There’s a looming robot apocalypse in the finance industry. Technology will result in the loss of an estimated 200,000 jobs in the US banking industry over the next decade, according to a report by Wells Fargo. That’s the largest reduction in headcount in the industry’s history.
Finance firms are spending $150 billion annually – more than any other industry – on technology, according to a Bloomberg report. That spending will lead to lower costs – and employee compensation accounts for half of all bank expenses, Wells Fargo Securities senior analyst Mike Mayo told Bloomberg. Banks are cutting back office, branch, call center and corporate employee headcounts by between a fifth and a third. Sales, advising and consulting positions are less affected.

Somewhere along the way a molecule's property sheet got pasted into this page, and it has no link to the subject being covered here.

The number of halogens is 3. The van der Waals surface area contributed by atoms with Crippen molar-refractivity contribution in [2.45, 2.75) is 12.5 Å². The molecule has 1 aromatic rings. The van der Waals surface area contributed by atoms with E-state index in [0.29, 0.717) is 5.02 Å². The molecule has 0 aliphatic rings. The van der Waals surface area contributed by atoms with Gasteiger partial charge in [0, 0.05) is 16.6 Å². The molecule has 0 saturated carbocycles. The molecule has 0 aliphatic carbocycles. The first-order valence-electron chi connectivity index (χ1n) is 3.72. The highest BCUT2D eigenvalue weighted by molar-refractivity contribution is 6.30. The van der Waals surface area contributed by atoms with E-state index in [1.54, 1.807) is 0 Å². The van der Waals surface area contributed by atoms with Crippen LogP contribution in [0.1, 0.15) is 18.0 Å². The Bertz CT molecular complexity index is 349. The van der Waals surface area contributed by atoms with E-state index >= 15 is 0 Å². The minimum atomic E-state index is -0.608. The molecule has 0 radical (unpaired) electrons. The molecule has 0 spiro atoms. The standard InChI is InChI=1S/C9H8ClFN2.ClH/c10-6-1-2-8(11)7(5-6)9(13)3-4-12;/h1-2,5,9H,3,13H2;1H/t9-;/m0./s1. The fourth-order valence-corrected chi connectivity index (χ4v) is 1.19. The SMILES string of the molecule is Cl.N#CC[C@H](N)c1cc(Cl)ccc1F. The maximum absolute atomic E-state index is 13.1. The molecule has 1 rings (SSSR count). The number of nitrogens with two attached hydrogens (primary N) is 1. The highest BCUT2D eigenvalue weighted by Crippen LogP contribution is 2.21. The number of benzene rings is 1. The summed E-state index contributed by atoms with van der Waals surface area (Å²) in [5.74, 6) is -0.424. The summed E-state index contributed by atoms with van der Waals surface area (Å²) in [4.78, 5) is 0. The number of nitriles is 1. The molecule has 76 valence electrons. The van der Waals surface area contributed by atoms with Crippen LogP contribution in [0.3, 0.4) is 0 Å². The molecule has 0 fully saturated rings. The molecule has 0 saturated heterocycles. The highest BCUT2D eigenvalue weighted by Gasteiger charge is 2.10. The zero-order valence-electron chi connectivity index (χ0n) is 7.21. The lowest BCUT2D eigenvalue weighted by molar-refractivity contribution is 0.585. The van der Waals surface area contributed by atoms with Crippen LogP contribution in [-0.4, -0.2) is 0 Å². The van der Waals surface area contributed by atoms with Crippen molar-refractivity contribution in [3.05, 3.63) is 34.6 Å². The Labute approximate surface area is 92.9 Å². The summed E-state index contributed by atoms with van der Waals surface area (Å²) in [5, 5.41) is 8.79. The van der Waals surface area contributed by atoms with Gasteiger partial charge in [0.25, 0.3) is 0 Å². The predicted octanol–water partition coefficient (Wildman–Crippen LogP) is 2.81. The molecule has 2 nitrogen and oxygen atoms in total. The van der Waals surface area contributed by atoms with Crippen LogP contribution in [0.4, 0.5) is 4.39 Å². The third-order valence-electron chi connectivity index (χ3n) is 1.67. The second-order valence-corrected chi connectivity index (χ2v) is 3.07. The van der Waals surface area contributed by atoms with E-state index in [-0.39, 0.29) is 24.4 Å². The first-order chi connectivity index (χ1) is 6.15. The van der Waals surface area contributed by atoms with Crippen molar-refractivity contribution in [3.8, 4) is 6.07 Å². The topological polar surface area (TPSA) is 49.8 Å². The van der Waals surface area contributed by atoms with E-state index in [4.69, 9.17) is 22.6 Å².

“It will be a dramatic change in contract centers, and these are both internal and external,” Deloitte partner Michael Tang said in the Wells Fargo report. “We’re already seeing signs of it with chatbots, and some people don’t even know that they’re chatting with an AI engine because they’re just answering questions.
Wells Fargo isn’t the only firm predicting a looming human-to-robot shift in the banking industry. Consulting company McKinsey & Co. said in May that it expects headcount for front-office workers like bankers and traders to drop by nearly a third due to automation, Bloomberg reported.
That reduction is already happening. Front-office headcount for investment banking and trading fell for the fifth straight year in 2018, Bloomberg reported.